Tuesday, October 21, 2008



I've just left the government center, having been told that their website is totally misleading and what I want is in another castle, and decide to try walking to the Board of Elections building where I can vote early. Four blocks later I realize this isn't going to work, and I start heading back. As I'm walking, a brown car pulls alongside me, then climbs halfway up the sidewalk and paces me.

I think I see a female passenger (Eric asked me later why this was important) and it's plain daylight and there are people around, so I'm not terribly concerned; I just move out of easy reach and keep walking. The brown car gets stuck behind another car, and the light turns red, and I cross and start walking back towards my car.

I stop to read the Constitutional Amendments statue-type thing by the sidewalk. Someone hollers behind me, "I love you!!" I'm not sure whether he's talking to me or not, because I don't look back, but I turn the wrong way up a one-way street and the brown car doesn't follow.


"I want to know if the cystic fibrosis test covers a particular mutation," I tell the woman who answered the hospital's telephone.

"Okay, well, I can see if the system will tell me," she says dubiously. She looks. She finds nothing. "Sorry. But I can give you the number of the lab that does it, MLabs. --Wait. Where are you calling from?"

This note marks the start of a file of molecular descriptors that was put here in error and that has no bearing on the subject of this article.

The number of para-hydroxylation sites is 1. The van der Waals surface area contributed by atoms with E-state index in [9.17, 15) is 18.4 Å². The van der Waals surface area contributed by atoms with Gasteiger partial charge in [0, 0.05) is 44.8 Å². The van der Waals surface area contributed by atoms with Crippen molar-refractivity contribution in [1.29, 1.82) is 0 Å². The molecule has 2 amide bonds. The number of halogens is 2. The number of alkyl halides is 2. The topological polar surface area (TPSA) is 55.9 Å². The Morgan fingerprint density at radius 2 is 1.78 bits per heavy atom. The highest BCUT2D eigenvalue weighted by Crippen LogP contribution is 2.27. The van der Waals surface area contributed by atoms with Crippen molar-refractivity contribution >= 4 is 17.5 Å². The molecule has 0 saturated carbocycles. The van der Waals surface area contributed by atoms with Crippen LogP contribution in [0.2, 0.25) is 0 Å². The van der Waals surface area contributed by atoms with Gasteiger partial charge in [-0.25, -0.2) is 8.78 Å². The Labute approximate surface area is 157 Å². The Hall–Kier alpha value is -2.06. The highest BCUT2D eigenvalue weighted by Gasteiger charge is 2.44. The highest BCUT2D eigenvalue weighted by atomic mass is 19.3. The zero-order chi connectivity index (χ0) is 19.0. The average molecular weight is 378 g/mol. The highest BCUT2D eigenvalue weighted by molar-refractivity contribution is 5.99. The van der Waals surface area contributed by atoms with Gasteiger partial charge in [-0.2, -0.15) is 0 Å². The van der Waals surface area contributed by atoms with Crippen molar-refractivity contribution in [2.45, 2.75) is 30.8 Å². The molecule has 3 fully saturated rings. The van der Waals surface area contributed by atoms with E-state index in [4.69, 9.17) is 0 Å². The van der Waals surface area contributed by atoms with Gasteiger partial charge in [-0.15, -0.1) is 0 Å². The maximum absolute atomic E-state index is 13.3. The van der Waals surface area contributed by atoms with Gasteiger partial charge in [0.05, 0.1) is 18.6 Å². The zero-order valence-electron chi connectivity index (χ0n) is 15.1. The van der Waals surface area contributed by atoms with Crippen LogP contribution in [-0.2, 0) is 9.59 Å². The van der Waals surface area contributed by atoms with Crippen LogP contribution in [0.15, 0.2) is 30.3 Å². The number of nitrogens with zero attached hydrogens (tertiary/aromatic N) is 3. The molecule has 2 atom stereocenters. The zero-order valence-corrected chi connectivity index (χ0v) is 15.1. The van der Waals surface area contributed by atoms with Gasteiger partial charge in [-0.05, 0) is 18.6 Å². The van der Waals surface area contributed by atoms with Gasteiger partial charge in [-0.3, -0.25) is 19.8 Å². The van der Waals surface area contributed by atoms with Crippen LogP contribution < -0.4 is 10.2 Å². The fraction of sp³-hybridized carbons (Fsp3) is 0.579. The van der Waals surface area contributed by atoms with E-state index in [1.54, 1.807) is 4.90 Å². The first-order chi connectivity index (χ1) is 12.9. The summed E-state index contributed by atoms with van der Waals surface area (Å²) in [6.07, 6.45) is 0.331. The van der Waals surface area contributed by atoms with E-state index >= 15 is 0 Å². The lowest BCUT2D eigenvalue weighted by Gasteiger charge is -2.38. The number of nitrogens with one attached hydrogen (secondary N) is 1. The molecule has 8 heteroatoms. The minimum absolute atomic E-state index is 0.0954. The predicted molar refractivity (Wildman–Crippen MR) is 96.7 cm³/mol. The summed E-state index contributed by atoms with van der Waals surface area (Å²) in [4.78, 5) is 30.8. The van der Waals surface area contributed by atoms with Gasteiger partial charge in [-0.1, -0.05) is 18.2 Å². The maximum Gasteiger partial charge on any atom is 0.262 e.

"My cell phone," I say, cautiously.

"I mean, are you a patient or what?"

I explain my situation. She says, "Okay. Because I'm not supposed to give you medical information if you're not a physician. Like, I can't give you this information because I'm not a physician either. There's a law that says I can't give this to you."

"But I'm not asking for advice," I say. "I just want to know a detail about the procedure."

"I'm sorry, but I can't tell you that. I can't even give you the number. It's my job, I have to obey this law."

I realize there's no use arguing, so I get her to repeat the name of the lab and tell me the city they're located in. I say sweetly, "Then I'll call them myself. Thanks for your help." I call the lab and they're perfectly helpful. I hope that the woman worries all night about whether or not she should have given me the lab's name and city.

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